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INTRODUCTION: Persistent physical symptoms that are medically unexplained can result in significant functional impairment. The aim of this study was to estimate the prevalence of persistent physical symptoms among people seeking primary healthcare in Reykjavík, Iceland, how they relate to functional impairment, symptoms of depression, general anxiety and health anxiety, and estimate the proportion of people with such symptoms who would likely benefit from psychological treatment. MATERIALS AND METHODS: Questionnaires measuring persistent physical symptoms, functional impairment, and symptoms of depression, general anxiety and health anxiety were administered to 106 patients attending two primary healthcare clinics. RESULTS: The prevalence of persistent physical symptoms was 27.4% among the primary care patients and they had a strong relationship to symptoms of mental disorders. Participants with persistent physical symptoms were 8 times more likely to have clinical levels of depression and general anxiety than participants without such symptoms, 4 times more likely to have clinical levels of health anxiety and 13 times more likely to have clinical levels of functional impairment. At least two-thirds of participants with persistent physical symptoms would likely benefit from psychological treatment. CONCLUSION: The prevalence of persistent physical symptoms among health care patients in the capital area of Iceland is in line with previous studies. Similarly, the strong relationship between persistent physical symptoms and symptoms of depression and anxiety corresponds to previous studies. It is likely that at least two out of three patients with persistent physical symptoms would benefit from psychological treatment. Transdiagnostic cognitive behavioural therapy for persistent physical symptoms might be particularly useful as is focuses on the interplay between physical and mental symptoms.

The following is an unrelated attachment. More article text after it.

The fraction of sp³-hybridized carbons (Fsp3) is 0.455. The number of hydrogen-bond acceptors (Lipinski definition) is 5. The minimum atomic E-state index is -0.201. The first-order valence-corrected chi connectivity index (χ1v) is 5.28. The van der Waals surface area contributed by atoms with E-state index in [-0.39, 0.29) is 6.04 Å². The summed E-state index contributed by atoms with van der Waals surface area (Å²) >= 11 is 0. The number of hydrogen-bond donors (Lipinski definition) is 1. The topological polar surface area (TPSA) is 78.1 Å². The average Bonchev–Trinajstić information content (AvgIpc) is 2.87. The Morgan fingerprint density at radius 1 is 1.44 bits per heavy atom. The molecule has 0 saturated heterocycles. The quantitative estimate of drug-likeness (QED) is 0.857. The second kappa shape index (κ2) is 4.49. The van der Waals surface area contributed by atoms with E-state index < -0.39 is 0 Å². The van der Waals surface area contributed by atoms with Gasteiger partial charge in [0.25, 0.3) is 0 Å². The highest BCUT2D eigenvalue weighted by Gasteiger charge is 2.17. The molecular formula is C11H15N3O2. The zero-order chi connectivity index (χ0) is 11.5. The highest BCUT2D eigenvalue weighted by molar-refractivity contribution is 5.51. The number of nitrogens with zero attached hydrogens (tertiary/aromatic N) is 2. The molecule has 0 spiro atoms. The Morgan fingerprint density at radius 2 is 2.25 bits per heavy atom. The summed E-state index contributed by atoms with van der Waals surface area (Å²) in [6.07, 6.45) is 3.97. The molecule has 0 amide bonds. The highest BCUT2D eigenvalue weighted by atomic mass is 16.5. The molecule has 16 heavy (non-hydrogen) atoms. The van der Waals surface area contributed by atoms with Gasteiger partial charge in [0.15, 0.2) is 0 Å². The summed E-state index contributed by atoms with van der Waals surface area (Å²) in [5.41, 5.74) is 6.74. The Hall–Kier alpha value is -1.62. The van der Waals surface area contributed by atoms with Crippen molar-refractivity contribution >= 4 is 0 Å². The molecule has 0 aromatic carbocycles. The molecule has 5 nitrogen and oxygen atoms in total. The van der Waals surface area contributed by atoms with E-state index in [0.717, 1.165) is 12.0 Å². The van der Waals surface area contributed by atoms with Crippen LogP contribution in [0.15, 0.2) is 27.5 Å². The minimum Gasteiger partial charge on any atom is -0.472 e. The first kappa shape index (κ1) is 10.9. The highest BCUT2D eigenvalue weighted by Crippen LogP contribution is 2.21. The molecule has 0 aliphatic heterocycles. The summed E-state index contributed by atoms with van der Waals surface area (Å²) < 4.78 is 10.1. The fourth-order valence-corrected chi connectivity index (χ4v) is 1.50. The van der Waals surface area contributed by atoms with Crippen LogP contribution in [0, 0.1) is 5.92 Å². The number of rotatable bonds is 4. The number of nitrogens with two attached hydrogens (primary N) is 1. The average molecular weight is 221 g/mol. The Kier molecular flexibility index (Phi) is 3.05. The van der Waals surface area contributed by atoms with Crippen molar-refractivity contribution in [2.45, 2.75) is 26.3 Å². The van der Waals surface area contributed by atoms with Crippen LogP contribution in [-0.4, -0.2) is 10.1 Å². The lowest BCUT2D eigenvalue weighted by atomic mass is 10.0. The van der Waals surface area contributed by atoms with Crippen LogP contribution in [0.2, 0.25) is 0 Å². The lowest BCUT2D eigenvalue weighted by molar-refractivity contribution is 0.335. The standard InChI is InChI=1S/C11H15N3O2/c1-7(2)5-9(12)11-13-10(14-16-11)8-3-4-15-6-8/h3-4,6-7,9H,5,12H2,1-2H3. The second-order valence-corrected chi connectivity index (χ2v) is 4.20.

Original publication

DOI

10.17992/lbl.2021.02.620

Type

Journal article

Journal

Laeknabladid

Publication Date

02/2021

Volume

107

Pages

67 - 73

Keywords

functional impairment, functional symptoms, medically unexplained symptoms, primary care